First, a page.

According to Wikipedia, the first Late Late Show tribute episode was in 1967, when the guest of honour was… “the clergy”. It is fair to say Ireland has changed in the interim and following recent celebrations of the life and times of Christy Moore and the late Gay Byrne the honour of a Late Late hagiography is now bestowed upon the one time enfant terrible of saxophone-fuelled post-punk, Bob Geldof (RTÉ One, 9.35pm).
This is news to Geldof, who thinks he’s in Montrose to perform I Don’t Like Mondays with the Boomtown Rats. He is suitably aghast as it is revealed the studio is packed with friends and colleagues, here to mark his 70th birthday. “Is this some crap This is Your Life s***?” he sputters. “F***ing hell! This is mortifying.”
Mortifying it may be – but is it any good? The two-hour broadcast is certainly brisk and banter-filled. At the end of a long week, host Ryan Tubridy understands viewers want to sit down to something chatty and uncontroversial. And he does his best to deliver.
Geldof, a humanitarian, rock star and loud mouth, has always been divisive. And, judging by Irish twitter, aka the angriest place on earth (where the chips on your shoulder come with chips on their shoulder), that remains so. One or two sparks are thrown up in the studio too. The temperature certainly goes up a few degrees as former president Mary Robinson suggests Geldof’s work on Band Aid and Live Aid were part of the condescending narrative that Africans needed to be lifted up out of their poverty by white people. “There was a bit of patronising in it,” she says.
She is, in other words, and ever so politely, stating that Live Aid was defined by a white saviour complex . Geldof isn’t having it. “I don’t agree with you,” he says. “If I see someone hurt at the side of the road…. I couldn’t care less if they are green and from Mars. I give them a hand.”
A debate over the ethics of Live Aid between a Boomtown Rat and a former head of state and constitutional lawyer is the plot twist we didn’t see coming. But Tubridy tries his hardest to smooth over the rumples and keep the tribute on the road. And RTÉ to its credit has rounded up an impressive cast of well-wishers. Sting and Elton John deliver their congratulations remotely. As do U2’s Bono and The Edge, performing Geldof’s favourite Beatles song, In My Life.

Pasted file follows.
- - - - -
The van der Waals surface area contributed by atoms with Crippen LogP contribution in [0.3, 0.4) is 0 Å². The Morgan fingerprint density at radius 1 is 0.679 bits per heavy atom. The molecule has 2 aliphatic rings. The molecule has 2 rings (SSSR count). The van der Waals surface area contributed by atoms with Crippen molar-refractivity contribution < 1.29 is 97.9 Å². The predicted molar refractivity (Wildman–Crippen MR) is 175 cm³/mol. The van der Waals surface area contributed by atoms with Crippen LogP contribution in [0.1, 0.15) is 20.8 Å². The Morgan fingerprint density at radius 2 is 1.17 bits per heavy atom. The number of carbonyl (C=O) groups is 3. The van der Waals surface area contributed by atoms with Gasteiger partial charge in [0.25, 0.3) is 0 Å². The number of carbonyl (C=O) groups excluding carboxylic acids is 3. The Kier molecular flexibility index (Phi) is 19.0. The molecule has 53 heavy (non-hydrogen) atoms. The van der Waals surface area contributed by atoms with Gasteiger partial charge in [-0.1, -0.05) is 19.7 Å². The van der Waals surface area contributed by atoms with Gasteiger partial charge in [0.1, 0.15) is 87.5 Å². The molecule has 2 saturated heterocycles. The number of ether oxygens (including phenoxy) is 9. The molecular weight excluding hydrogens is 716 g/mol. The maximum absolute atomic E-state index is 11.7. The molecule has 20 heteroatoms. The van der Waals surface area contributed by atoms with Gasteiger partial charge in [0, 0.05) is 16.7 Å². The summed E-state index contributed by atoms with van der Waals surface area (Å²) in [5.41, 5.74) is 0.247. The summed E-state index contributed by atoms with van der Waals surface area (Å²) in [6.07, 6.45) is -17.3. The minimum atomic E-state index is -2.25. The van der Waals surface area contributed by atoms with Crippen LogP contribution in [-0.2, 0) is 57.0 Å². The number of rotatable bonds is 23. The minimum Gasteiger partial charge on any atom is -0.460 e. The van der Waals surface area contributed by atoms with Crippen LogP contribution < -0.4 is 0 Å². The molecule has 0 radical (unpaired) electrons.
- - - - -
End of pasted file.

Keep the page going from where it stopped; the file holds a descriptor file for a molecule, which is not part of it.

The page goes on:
An air of chumminess infuses proceedings and the only person who finds it all a bit uncomfortable is Geldof himself.
In the studio, he is joined by family : wife Jeanne Marine and daughters Pixie and Tiger Lilly. The audience also includes Andrea Corr, Imelda May, Geldof’s Band Aid collaborator Midge Ure, Hot Press editor Niall Stokes, 2FM’s Dave Fanning, Point Theatre developer Harry Crosbie and Dustin the Turkey.
An air of chumminess infuses proceedings and the only person who finds it all a bit uncomfortable is Geldof himself. He’s slightly bewildered at being 70 years old and seems unsure whether to rage against the dying of the light or unleash the grumpy old man within .
“I’m looking forward to decrepitude, impotence, senility . . . that’s down the track,” he smiles. “Great! 70! I don’t mind it, I don’t want to be any period earlier, I don’t want to relive anything. But when you say what age are you now and I say I’m 70 . . . F***!!.”